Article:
How to Create Realistic Fog in Your Photographs

During autumn there are many fog days. You don’t even need to weak up very early to catch some fog in a nearby forest. However, some of us got work to do and just can’t follow the weather all the time.
Look at the difference between the 2 images below and you’ll see that foggy pictures can also be made in a digital studio.
How to Create Realistic Fog in Your Photographs
I toked a picture of “autumn fairy” that I really like but there was one problem: while it was taken, in the clear midday, some purple fringing appeared in the highlight areas.
Before actually adding the fog, I made a few other adjustments:
1) Straighten the guiding lines (the bridge edge, the lamps)
2) Saturated the colors
3) Added contrast
4) Removed purple fringing by removing all blue color from the picture
5) Sharpen
6) Final crop

How to Create Realistic Fog in Your Photographs

Now let’s get to work at that fog. I made it in Adobe Photoshop CS3 and didn’t used any preset brushes. Here are some quick tips illustrated in the above picture:
1) Always remember to visualize your picture in 3D perspective: mark your far objects and your near objects. In the illustration you see that I numbered lamp 1 and lamp 2 because later on I increased the darkness of the lamp 1 and slightly “fogged” lamp 2.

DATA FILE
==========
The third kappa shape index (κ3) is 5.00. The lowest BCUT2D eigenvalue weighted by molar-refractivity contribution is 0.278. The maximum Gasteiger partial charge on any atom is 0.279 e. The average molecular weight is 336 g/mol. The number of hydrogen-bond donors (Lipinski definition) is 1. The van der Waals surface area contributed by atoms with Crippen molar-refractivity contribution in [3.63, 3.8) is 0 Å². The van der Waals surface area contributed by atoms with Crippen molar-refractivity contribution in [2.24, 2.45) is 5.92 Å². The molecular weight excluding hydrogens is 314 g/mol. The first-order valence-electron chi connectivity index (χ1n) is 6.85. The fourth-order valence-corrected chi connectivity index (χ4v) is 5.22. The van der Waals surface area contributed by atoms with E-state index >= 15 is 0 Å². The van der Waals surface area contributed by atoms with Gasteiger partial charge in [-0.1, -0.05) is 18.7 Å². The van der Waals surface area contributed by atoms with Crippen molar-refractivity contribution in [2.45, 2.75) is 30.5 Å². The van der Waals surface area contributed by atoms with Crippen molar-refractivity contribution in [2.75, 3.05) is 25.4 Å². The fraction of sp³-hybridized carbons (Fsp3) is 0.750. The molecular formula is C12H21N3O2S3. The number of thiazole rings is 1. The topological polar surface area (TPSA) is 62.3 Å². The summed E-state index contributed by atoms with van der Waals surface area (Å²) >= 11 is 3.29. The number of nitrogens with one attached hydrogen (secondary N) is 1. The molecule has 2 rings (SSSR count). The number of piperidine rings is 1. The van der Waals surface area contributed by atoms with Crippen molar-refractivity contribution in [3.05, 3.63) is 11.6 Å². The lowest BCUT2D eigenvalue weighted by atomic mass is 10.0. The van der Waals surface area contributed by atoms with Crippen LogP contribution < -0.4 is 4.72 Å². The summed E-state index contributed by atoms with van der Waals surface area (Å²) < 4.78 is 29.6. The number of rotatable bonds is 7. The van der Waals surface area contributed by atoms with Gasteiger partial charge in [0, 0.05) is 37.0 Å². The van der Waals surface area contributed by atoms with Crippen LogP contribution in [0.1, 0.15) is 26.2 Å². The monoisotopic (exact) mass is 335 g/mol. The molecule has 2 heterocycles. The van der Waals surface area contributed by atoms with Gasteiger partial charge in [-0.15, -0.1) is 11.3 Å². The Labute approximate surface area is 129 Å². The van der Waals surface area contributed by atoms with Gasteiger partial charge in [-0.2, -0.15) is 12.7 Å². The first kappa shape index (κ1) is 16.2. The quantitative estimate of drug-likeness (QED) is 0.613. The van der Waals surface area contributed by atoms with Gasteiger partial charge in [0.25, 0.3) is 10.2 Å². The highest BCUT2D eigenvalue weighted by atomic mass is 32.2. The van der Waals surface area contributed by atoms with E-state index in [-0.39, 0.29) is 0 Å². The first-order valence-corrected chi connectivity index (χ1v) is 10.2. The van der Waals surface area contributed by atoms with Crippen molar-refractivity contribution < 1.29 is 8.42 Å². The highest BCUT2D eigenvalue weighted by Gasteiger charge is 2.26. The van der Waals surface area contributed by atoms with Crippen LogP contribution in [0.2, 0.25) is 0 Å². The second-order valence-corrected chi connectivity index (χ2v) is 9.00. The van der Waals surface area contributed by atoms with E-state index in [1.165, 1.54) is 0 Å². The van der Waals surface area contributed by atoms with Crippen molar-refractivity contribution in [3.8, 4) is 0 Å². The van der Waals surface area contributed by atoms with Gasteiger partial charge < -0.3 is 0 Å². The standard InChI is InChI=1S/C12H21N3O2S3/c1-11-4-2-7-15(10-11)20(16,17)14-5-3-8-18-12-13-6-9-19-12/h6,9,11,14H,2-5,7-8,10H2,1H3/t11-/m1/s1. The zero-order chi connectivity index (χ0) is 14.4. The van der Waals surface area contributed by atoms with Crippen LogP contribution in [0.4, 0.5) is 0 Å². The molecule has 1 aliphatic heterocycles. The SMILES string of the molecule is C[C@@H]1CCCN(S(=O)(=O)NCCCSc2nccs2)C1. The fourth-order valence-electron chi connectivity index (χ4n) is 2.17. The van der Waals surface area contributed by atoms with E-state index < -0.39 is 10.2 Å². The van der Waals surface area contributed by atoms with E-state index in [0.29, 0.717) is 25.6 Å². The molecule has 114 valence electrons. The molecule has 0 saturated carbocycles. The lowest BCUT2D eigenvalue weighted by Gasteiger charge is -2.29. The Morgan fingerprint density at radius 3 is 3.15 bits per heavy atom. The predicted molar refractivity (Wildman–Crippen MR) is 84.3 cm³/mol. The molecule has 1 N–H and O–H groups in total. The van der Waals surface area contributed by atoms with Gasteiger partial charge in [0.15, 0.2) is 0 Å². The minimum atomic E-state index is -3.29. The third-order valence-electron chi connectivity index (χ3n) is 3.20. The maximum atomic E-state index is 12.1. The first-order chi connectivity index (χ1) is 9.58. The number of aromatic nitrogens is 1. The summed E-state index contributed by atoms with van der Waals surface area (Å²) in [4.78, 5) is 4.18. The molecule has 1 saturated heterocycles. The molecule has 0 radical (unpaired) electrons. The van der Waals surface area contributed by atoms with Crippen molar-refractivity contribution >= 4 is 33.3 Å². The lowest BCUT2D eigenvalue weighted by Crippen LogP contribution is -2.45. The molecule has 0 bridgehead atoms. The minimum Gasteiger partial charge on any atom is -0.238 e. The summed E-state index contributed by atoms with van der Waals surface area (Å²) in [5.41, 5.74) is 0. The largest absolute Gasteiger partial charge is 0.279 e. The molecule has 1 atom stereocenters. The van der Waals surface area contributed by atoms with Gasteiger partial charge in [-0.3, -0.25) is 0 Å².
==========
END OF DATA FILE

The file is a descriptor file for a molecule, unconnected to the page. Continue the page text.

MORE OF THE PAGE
2) Nearby fog is the last one to be done.
3) Far fog is made with a transparen’t airbrush (choose your transparency percentage depending on the desired result).
4) Increase the transparency level gradually as you get closer to the near objects (the tree on the left is farther than the lamps but nearer than the main forest background).
5) The very front object stand up suddenly from the far fog, so a gradual transparency won’t help here (see the 2 lamps).
6) Adjust differences by painting around until you are pleased.
7) The fog isn’t really white, so at the end, create an adjustment layer to brighten the entire scene and transform the white into light-gray.

How to Create Realistic Fog in Your Photographs

Even if I managed to reduce the purple fringing by removing the blues (under selective colors menu), some still remained. However, the fog brush covered it completely.

Note: You might under the temptation of adding blur to the fog area, but this will only give an unrealistic effect (the picture will become more like a digital painting).

To make a conclusion about the most important things, I’m mentioning again to permanently visualize the image in 3D and remember that transparency is the key to obtain that visualization.

[tags]photo tips, photography tips, photography tutorials, photoshop, photo manipulation, photo processing, photo editing[/tags]

By Laura

I started photography as a hobby in 2005, during college. My passion slowly became a more important part of my life since 2008. Because of using a combination of my photographic knowledge, with those of internet marketing, I like to call myself a "photomarketer".

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